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Amazon Redshift Tips & Tricks

Posted by Chun Wu on Dec 20, 2016 10:20:00 AM

Amazon Redshift Tips & Tricks:  Top 10 Tips & Tricks for Using Amazon Redshift

By: Chun Wu

Last month’s webinar, Working with Redshift: Amazon’s Affordable MPP Analytic Database in the Cloud, was well received and sparked a lot of interest from viewers.  Based on the feedback, interaction and questions received, Chun Wu was happy to create a more in depth level of Tips & Tricks for our Analytic Minute readers.


For those of you who may have missed last month’s webinar, you can see a replay of the training by following the link to the right.

Amazon Redshift is a fast, fully-managed, petabyte-scale data warehouse service that makes it simple and cost-effective to efficiently analyze all your data using your existing business intelligence tools. Redshift delivers fast query performance by using columnar storage technology to improve I/O efficiently and parallelizing queries across multiple nodes.

Below you will find 10 Tips & Tricks to help you get started working with Redshift and some sample copy commands that will help you while working with Redshift.

Below you will find 10 Tips & Tricks and some sample copy commands that will help you while working with Redshift.

10 Amazon Redshift Tips & Tricks:

# Tips & Tricks Additional Comments
1. Launch the Redshift cluster in the same AWS region as the S3 bucket to improve load performance of the COPY command.  
2. An encrypted Redshift cluster provides extra security but it also impacts performance. If possible, launch an encrypted cluster with Dense Compute (SSD) nodes Encryption has no performance impact on Dense Compute (SSD) Redshift cluster but it adds 20% to Dense Storage (HDD) Redshift cluster. The SSD Redshift cluster runs at least 30% faster than the HDD Redshift cluster
3. Choose the correct data distribution style to avoid data hot spot. The default is EVEN (round-robin) distribution which may not be the best choice depending on the size of tables being joined.

Redshift distribution styles:

  • Even Distribution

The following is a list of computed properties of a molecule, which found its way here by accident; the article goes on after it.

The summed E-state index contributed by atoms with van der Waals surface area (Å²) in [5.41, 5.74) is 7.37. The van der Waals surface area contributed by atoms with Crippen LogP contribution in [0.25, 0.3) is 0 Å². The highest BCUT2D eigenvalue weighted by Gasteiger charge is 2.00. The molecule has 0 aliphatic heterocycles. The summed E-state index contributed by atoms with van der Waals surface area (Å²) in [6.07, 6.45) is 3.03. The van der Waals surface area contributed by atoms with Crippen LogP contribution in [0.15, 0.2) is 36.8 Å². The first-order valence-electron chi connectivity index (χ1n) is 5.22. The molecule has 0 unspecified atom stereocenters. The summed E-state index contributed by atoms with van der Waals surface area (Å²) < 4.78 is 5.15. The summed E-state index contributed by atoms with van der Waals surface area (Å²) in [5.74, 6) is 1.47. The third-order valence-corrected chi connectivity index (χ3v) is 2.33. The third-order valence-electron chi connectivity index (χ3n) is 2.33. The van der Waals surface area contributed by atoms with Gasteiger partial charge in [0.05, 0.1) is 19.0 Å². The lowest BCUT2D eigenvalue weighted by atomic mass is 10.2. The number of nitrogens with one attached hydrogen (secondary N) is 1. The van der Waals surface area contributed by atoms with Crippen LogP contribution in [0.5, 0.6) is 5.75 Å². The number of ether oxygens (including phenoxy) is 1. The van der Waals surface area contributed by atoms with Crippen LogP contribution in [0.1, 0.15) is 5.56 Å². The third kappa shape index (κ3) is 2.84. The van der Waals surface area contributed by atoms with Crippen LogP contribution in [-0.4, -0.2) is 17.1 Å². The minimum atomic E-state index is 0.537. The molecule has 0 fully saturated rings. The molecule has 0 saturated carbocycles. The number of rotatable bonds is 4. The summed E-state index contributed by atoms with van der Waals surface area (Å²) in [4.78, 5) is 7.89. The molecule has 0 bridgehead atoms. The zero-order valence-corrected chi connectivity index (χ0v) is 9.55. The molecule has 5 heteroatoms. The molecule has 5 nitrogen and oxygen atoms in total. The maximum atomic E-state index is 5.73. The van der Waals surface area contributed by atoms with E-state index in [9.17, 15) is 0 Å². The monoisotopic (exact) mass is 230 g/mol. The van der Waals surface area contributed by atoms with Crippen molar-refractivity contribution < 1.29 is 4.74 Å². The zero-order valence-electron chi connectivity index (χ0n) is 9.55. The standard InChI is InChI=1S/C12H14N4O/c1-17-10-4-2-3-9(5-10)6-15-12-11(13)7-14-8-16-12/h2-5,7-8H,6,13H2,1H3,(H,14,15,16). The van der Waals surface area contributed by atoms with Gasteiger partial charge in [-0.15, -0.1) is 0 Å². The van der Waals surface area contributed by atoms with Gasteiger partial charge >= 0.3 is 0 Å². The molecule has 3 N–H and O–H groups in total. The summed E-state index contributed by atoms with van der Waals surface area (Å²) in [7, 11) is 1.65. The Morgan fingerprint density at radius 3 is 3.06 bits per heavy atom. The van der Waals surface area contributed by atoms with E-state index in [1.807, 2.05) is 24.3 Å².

• Key Distribution
  • All Distribution
4. Collocate data from joined tables as much as possible to avoid data broadcasting See Example 1 below for an illustration of data broadcasting
5. Assign the appropriate sortkey for faster table scan For example, sort the data by state for frequent geo/location analysis
6. Take advantage of column compression to reduce storage space and to reduce amount of data read/scanned during query to improve performance Compression can be applied manually when table is created or automatically using the COPY command
7. Use a single COPY command to load multiple split data files to improve performance. DO NOT run multiple COPY commands at the same time Issue:copy s3://my_bucket/data Do not issue:copy s3://my_bucket/data1copy s3://my_bucket/data2copy s3://my_bucket/data3
8. Use a manifest or control file to ensure all data files will be processed

For example:

  1. Parallel transfer data files to S3
  2. Transfer the manifest file to S3
  3. Use COPY with the manifest option

See Example 2 below for a complete COPY command example

9. Run the COPY command with the noload option for a preload check See Example 2 below for a complete COPY command example

Redshift doesn’t have a merge or upsert command. Two alternatives:

  1. Delete the old records and re-insert the latest version of the records
  2. Use a staging table to load the data first and then perform an UPDATE and an INSERT statement
See Example 3 below for a sample pseudo codes for method #2



Amazon Redshift Example 1: Data Broadcasting

Amazon Redshift Tips & Tricks


Amazon Redshift Example 2: A sample COPY command

COPY schema.table

-- S3 location is a prefix
-- s3://my_bucket/data = s3://my_bucket/data*

from ‘<your_s3_bucket>’

credentials 'aws_access_key_id=<your_key_id>;aws_secret_access_key=<your_access_key>'

-- specify the incoming date and timestamp format

dateformat as 'YYYYMMDD'

timeformat as 'YYYY-MM-DD HH:MI:SS‘

  -- replace invalid characters

acceptinvchars as '^'


  -- specify the compression method used if any


  -- run a test load but don’t actually load the data


  -- specify the manifest file name
  -- if the manifest option is used, the data file name will be replaced by the manifest file name



Amazon Redshift Example 3: Merge sample pseudo codes

-- load the data into the staging table

copy tab_stg

from 's3://my_bucket/data_files'

-- update the target table with new values from the staging table

update tab_tgt  tgt set col1 = stg.col1

from tab_stg stg

-- explicit join on the primary key and distribution key

where tgt.pkey = stg.pkey and tgt.dkey = stg.dkey

-- insert the new rows

insert into tab_tgt

select … from tab_stg

from tab_stg stg left join tab_tgt tgt

on stg.pkey = tgt.pkey and stg.dkey = tgt.dkey

where tgt.pkey is null


We hope you’ve enjoyed the added Tips & Tricks for working with Amazon’s Redshift and trust that it will make your next data warehouse implementation more efficient.  We appreciate Steve Dine & Chun Wu for putting together the advanced Tips & Tricks list.  Feel free to contact us for additional tips and tricks for working with Amazon Redshift.

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Topics: Amazon Redshift, Data Warehousing, Blog, Cloud

Written by Chun Wu